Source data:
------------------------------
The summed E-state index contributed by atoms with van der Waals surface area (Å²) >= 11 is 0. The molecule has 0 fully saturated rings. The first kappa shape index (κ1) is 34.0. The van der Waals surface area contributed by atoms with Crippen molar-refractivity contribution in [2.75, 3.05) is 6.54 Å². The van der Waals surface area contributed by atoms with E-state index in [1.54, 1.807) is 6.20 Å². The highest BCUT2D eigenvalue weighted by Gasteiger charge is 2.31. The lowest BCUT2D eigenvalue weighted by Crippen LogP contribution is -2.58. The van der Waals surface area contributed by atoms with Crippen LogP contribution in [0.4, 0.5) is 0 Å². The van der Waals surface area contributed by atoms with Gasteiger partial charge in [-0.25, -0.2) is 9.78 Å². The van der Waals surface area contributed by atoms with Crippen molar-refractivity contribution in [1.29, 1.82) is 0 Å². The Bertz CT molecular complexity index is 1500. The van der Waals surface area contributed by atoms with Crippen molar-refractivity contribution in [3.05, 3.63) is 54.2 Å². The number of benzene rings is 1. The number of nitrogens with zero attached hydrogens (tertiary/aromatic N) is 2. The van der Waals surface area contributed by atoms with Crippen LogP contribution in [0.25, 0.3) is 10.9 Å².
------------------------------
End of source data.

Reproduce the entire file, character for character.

The summed E-state index contributed by atoms with van der Waals surface area (Å²) >= 11 is 0. The molecule has 0 fully saturated rings. The first kappa shape index (κ1) is 34.0. The van der Waals surface area contributed by atoms with Crippen molar-refractivity contribution in [2.75, 3.05) is 6.54 Å². The van der Waals surface area contributed by atoms with E-state index in [1.54, 1.807) is 6.20 Å². The highest BCUT2D eigenvalue weighted by Gasteiger charge is 2.31. The lowest BCUT2D eigenvalue weighted by Crippen LogP contribution is -2.58. The van der Waals surface area contributed by atoms with Crippen LogP contribution in [0.4, 0.5) is 0 Å². The van der Waals surface area contributed by atoms with Gasteiger partial charge in [-0.25, -0.2) is 9.78 Å². The van der Waals surface area contributed by atoms with Crippen molar-refractivity contribution in [1.29, 1.82) is 0 Å². The Bertz CT molecular complexity index is 1500. The van der Waals surface area contributed by atoms with Crippen molar-refractivity contribution in [3.05, 3.63) is 54.2 Å². The number of benzene rings is 1. The number of nitrogens with zero attached hydrogens (tertiary/aromatic N) is 2. The van der Waals surface area contributed by atoms with Crippen LogP contribution in [0.25, 0.3) is 10.9 Å².